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AMD Radeon R9 Nano review: A powerful taste of the PC's incredible shrinking future

Brad Chacos | Sept. 11, 2015
There's no other graphics card quite like the AMD R9 Nano, which packs full-size performance into its six-inch frame—but it's not for everyone.

radeon nano hero

AMD deserves some serious props for even creating the Radeon R9 Nano in the first place.

This pint-sized powerhouse is the latest in a long line of AMD technical innovations that skate to where the puck is going, rather than where the puck is lingering today. Built around revolutionarily tiny—and fast—high-bandwidth memory, the six-inch Radeon R9 Nano delivers flagship-level performance in a form factor that fits where most other graphics cards simply can’t.

In an age where graphics cards keep expanding with heat pipes and heat sinks and fans in order to push performance to 11, the Nano’s more holistic design approach is a breath of fresh air, dragging mini-ITX (mITX) graphics cards out from the shadows and into the spotlight. It truly feels forward-thinking—the first top-tier graphics card designed for a future where mainstream computing increasingly shifts towards NUCs and Steam Machines and small-form-factor designs and PCs-on-a-stick. There’s no other card out there like quite it, and the Nano will bring tremendous joy to the people pining for its particular blend of high-end features.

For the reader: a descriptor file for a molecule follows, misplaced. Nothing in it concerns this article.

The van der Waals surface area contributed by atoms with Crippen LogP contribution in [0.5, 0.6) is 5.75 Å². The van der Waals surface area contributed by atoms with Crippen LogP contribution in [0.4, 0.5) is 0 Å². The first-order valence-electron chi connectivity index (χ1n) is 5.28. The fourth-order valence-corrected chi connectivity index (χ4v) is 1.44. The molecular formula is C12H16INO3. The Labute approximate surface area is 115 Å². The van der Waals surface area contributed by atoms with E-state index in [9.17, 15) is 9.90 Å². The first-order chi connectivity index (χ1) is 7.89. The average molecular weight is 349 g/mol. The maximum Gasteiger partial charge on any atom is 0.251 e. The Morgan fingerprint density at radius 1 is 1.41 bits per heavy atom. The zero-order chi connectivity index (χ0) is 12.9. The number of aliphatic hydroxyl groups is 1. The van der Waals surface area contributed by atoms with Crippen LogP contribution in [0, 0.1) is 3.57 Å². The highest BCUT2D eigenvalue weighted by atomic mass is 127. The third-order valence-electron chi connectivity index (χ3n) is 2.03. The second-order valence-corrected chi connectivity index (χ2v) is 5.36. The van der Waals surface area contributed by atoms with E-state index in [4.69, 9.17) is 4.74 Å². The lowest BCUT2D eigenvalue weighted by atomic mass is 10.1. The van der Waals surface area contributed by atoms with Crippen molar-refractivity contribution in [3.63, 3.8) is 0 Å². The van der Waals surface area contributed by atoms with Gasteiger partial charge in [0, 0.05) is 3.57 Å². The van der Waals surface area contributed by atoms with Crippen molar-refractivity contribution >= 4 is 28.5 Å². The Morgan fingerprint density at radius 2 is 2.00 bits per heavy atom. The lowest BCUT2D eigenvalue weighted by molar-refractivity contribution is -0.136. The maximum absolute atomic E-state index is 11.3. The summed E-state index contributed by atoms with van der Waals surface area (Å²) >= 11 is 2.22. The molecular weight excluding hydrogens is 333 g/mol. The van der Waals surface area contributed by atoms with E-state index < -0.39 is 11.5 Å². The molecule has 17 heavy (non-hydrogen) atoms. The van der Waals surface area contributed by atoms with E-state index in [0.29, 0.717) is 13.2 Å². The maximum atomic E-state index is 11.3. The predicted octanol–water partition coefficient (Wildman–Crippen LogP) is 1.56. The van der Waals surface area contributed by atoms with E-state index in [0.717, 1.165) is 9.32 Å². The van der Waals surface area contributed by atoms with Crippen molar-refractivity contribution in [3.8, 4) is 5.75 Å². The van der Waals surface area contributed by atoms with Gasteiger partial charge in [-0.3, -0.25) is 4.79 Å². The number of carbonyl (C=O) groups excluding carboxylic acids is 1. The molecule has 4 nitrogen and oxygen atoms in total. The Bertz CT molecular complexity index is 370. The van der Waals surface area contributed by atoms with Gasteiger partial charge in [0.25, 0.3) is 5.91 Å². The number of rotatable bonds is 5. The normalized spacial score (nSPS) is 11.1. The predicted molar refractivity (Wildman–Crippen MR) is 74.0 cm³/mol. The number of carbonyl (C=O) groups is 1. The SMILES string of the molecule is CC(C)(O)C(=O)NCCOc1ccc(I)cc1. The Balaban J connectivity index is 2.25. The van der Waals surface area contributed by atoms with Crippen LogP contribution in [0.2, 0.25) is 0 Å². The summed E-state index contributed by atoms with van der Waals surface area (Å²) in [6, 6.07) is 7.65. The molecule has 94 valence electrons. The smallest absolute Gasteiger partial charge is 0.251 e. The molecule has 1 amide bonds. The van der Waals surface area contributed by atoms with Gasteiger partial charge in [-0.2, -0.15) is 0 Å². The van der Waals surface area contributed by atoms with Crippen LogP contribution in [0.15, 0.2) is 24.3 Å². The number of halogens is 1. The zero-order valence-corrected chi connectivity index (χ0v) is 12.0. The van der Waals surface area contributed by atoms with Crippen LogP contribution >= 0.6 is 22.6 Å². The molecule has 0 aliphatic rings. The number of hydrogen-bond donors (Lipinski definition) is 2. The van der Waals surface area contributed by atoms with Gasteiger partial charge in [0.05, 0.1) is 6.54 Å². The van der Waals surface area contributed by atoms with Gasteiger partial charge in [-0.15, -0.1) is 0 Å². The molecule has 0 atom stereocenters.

But pushing the PC ecosystem forward isn’t possible without some growing pains. The $650 Radeon Nano rocks, but it won’t appeal to everybody—not by a long shot.

Let’s dig in.

AMD Radeon R9 Nano under the hood

The $650 asking price for the Radeon R9 Nano shocked some people, but AMD’s deft design of the Nano goes a long way toward justifying the flagship-level cost. This is the most powerful mini-ITX graphics card ever created, and every aspect of it screams premium.

The Nano’s six-inch length is its most notable feature, naturally, enabled by the tremendous space and power savings of high-bandwidth memory, which is integrated with the GPU. The card’s a hair smaller in both length and width than Asus’ GTX 970 DirectCU Mini, the Nano’s closest GeForce-based miniature competitor. (Nvidia doesn’t offer mini-ITX variants of the GTX 980 or 980 Ti.)

And it’s downright puny compared to the hulking Asus Strix Fury. The Fury is AMD’s other air-cooled graphics card built around a Fiji GPU and cutting-edge high-bandwidth memory.